Sunday, September 21, 2008

Britain not so close an ally?

Great Britain may not be so close an ally if the McCain/Palin ticket wins in November. Just over a week ago Brown practically endorsed Barack Obama, but his staff pawned the error off on a junior Labour Party member saying Mr. Brown probably hadn't even read the contents of the article. Yesterday Communities Secretary Hazel Blears said Palin's politics are horrendous at a Labour Party conference. This is starting to look less like an accident and more like a party line.

While it should come as no shock that a socialist government would favour our socialist candidate, it is a surprise that a foreign nation, which has traditionally remained neutral on U.S. political campaigns to preserve post-election diplomatic ties, is publicly declaring a position on this race. It's also incredibly unseemly that any foreign government would seek to alter the outcome of our election. Further, one would think that a minister within a free country would respect the ideas of others, even if she happens to disagree with them. Even if the concept of free political discourse is now scorned by the U.S. media and an unfortunately large number of her people, one would think a politician would understand the value of disagreeing without being disagreeable.

Underscoring the importance of neutrality and agreeability would be the popularity of Palin herself. She recently drew a crowd of approximately 60,000 without the benefit of a popular music concert before or after her appearance. Mr. Obama is certainly popular, but tends to make sure his large crowds are drawn by a musical event. On May 20, 2008 the massive crowd in Portland, Oregon, estimated at about 75,000 people just might have been drawn by the free concert by the very popular
Decemberists that preceeded Mr. Obama's appearance. The massively attended Berlin appearance on July 24, 2008 was preceeded by a free concert by the amazingly popular Reggae artist Patrice and rock band Reamonn. So far as I can determine, Palin had no wildly popular opening act.

Those who understand politics rather like the idea of a president who doesn't agree with congress. When our legislative and executive branches see eye to eye, we tend to get massive overspending (this holds true whether the power monopoly is handed to Democrats or Republicans). The U.S. government seems to work best when checks and balances are actually exercised.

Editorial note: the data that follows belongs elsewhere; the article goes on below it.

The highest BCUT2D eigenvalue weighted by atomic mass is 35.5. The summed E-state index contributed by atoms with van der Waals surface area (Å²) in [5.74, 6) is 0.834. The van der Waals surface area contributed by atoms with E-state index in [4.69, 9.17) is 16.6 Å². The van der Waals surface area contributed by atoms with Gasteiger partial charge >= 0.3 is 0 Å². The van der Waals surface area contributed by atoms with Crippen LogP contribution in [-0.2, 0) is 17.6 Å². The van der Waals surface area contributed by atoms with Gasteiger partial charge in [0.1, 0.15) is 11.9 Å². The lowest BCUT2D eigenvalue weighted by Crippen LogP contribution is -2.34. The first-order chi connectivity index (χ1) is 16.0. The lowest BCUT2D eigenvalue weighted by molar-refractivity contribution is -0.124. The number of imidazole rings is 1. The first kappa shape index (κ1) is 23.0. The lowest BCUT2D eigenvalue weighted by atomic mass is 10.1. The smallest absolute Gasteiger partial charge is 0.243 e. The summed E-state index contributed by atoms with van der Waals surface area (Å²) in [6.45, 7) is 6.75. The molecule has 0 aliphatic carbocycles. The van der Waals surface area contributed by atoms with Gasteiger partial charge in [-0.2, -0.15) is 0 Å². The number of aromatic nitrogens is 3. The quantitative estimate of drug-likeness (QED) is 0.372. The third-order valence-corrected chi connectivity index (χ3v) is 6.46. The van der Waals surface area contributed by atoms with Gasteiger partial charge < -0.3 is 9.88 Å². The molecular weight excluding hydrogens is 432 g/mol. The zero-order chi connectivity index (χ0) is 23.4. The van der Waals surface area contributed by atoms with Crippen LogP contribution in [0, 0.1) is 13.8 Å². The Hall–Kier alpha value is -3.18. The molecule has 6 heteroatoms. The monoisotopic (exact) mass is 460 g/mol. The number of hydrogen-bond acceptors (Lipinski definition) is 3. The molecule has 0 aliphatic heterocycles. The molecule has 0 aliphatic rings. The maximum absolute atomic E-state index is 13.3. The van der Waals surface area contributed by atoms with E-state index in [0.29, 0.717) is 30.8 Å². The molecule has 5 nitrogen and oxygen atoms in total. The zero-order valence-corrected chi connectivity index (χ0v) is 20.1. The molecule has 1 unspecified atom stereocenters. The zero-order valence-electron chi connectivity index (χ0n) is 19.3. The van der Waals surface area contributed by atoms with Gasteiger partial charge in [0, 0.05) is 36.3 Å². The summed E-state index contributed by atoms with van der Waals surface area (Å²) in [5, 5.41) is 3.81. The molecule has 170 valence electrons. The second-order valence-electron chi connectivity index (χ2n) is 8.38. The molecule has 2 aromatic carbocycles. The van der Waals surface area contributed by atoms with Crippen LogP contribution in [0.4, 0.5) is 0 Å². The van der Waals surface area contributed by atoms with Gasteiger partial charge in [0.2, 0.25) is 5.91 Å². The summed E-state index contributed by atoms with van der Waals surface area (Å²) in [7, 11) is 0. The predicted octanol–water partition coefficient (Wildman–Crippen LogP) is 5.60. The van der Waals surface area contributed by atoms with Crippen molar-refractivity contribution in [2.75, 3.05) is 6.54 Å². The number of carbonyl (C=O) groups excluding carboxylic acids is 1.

A correction for in their article: They said, as did Charlie Gibson on ABC: "[Palin]
has previously remarked that US soldiers in Iraq were being sent on a task from God" That's entirely inaccurate. What she said was:

“Pray for our military men and women who are striving to do what is right. Also, for this country, that our leaders, our national leaders, are sending [U.S. soldiers] out on a task that is from God. That’s what we have to make sure that we’re praying for, that there is a plan and that that plan is God’s plan.”

That's not stating our wars are divinely directed. That's asking people of faith to remember the military in their prayers and to ask for divine inspiration for our leaders. That's suggesting that people should pray to be sure we're doing the right thing. Palin's actual statement wasn't that of a haughty religious nutjob, but rather one of a faithful woman exhorting others to seek God's will. If you're a secular humanist, you may believe the prayer is pointless, but the intent is harmless and actually quite humble.

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